# [m-dev.] Inductive goals

Mark Brown mark at mercurylang.org
Thu Jan 23 19:12:53 AEDT 2014

```On Thu, Jan 23, 2014 at 1:20 PM, Peter Schachte <pschachte at gmail.com> wrote:
> The keyword 'maps' seems a bit quirky.  Why not 'in'?  It reads much
> more naturally.

Given the semantics, 'maps' and 'folds' are both instances of 'in'. I
needed to distinguish the two cases so the syntax is unambiguous, and
I thought the analogy with the map and fold predicates was reasonable.

The inspiration for this dual approach, BTW, is that Joachim encoded
his map-like sequences into fold-like ones, whereas you encoded
fold-like sequences into map-like ones (using thread/2). It reminded
me of how functions can be encoded as predicates and vice-versa,
particularly since functions are a natural fit for list.map whereas
list.fold works more naturally with predicates. Mercury has both
functions and predicates, so it seemed in the spirit of things to
include both maps and folds on equal footing.

> Also, using square brackets for what must be pairs of
> values in the folding syntax runs counter to the arbitrary length of
(snip)
> Your example uses "[I, I + 1] folds [0, N]", but wouldn't 'I in 0..N' do
> the same thing, and read much better?

They look like fenceposts!  :-D

Picture a fence made up of N segments, with fenceposts between each
segment, as well as at the start and end. The fenceposts are numbered
from 0 to N. If you were iterating over the segments of the fence,
each segment would look like [I, I + 1]. The fence as a whole looks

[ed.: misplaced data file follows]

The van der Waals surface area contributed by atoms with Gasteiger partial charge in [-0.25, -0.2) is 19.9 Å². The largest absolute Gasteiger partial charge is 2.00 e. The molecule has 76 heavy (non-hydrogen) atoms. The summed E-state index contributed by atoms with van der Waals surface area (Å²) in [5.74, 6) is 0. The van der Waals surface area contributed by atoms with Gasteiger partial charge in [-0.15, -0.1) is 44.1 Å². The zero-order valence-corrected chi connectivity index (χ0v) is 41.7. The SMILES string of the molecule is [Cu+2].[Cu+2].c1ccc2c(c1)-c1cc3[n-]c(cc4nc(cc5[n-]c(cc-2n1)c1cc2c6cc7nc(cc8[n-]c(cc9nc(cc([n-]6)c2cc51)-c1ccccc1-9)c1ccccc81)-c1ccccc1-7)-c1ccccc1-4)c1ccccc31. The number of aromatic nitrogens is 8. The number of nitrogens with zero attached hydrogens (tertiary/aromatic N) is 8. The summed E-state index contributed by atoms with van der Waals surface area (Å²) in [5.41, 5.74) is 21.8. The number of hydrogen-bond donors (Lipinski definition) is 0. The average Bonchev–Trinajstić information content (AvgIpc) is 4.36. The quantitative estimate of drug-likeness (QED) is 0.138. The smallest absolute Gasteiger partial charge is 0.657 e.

like [0, N].

Compare with <http://www.catb.org/jargon/html/F/fencepost-error.html>.

The expression 'I in 0..N' might be more susceptible to fencepost
errors. (Indeed, perhaps you meant to write 'I in 0..(N-1)'?)

>
> I really like the 'mismatch' goal.  I assume the default mismatch goal
> is 'fail', but you could make it 'true' if you wanted, or an error, as
> in your example, or unifications to give final values for folds.  Nice.

It seems necessary to give the user a choice between failing and
throwing an exception, since the code that converts one fixed choice
to the other is klunky in either case.

Allowing success doesn't work out nicely, though. If an goal succeeds
in a mode where there are two input sequences that don't correspond,
then, for consistency, it must also produce that solution when there
is only one input sequence. There's an infinite number of these
solutions: one for each output sequence whose length doesn't
correspond.

> Having "do true" on the end may be reasonably common; you could make the
> 'do' optional, and true the default goal.

That would lead to a "dangling do" problem. You don't want to go there.

Cheers,
Mark.

```